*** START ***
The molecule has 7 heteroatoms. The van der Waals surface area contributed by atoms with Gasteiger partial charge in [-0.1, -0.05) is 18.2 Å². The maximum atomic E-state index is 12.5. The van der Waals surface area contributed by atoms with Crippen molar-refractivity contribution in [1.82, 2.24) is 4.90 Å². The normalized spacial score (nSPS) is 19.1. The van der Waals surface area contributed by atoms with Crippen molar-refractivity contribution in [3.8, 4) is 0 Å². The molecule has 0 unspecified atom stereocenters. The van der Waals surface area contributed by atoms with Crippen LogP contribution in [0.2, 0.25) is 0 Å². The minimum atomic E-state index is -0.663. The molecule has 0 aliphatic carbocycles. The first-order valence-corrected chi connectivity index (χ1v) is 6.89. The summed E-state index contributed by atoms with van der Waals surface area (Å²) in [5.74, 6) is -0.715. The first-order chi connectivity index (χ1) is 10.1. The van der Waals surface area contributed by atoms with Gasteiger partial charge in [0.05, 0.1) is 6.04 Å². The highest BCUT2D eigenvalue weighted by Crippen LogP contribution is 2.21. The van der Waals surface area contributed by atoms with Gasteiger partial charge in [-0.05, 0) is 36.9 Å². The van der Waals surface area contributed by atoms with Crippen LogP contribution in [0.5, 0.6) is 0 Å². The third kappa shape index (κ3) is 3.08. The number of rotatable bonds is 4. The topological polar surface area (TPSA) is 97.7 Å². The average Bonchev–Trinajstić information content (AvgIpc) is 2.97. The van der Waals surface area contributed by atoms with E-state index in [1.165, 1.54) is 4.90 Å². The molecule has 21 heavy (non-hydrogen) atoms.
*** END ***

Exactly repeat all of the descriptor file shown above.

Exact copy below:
The molecule has 7 heteroatoms. The van der Waals surface area contributed by atoms with Gasteiger partial charge in [-0.1, -0.05) is 18.2 Å². The maximum atomic E-state index is 12.5. The van der Waals surface area contributed by atoms with Crippen molar-refractivity contribution in [1.82, 2.24) is 4.90 Å². The normalized spacial score (nSPS) is 19.1. The van der Waals surface area contributed by atoms with Crippen molar-refractivity contribution in [3.8, 4) is 0 Å². The molecule has 0 unspecified atom stereocenters. The van der Waals surface area contributed by atoms with Crippen LogP contribution in [0.2, 0.25) is 0 Å². The minimum atomic E-state index is -0.663. The molecule has 0 aliphatic carbocycles. The first-order valence-corrected chi connectivity index (χ1v) is 6.89. The summed E-state index contributed by atoms with van der Waals surface area (Å²) in [5.74, 6) is -0.715. The first-order chi connectivity index (χ1) is 10.1. The van der Waals surface area contributed by atoms with Gasteiger partial charge in [0.05, 0.1) is 6.04 Å². The highest BCUT2D eigenvalue weighted by Crippen LogP contribution is 2.21. The van der Waals surface area contributed by atoms with Gasteiger partial charge in [-0.05, 0) is 36.9 Å². The van der Waals surface area contributed by atoms with Crippen LogP contribution in [0.5, 0.6) is 0 Å². The third kappa shape index (κ3) is 3.08. The number of rotatable bonds is 4. The topological polar surface area (TPSA) is 97.7 Å². The average Bonchev–Trinajstić information content (AvgIpc) is 2.97. The van der Waals surface area contributed by atoms with E-state index in [1.165, 1.54) is 4.90 Å². The molecule has 21 heavy (non-hydrogen) atoms.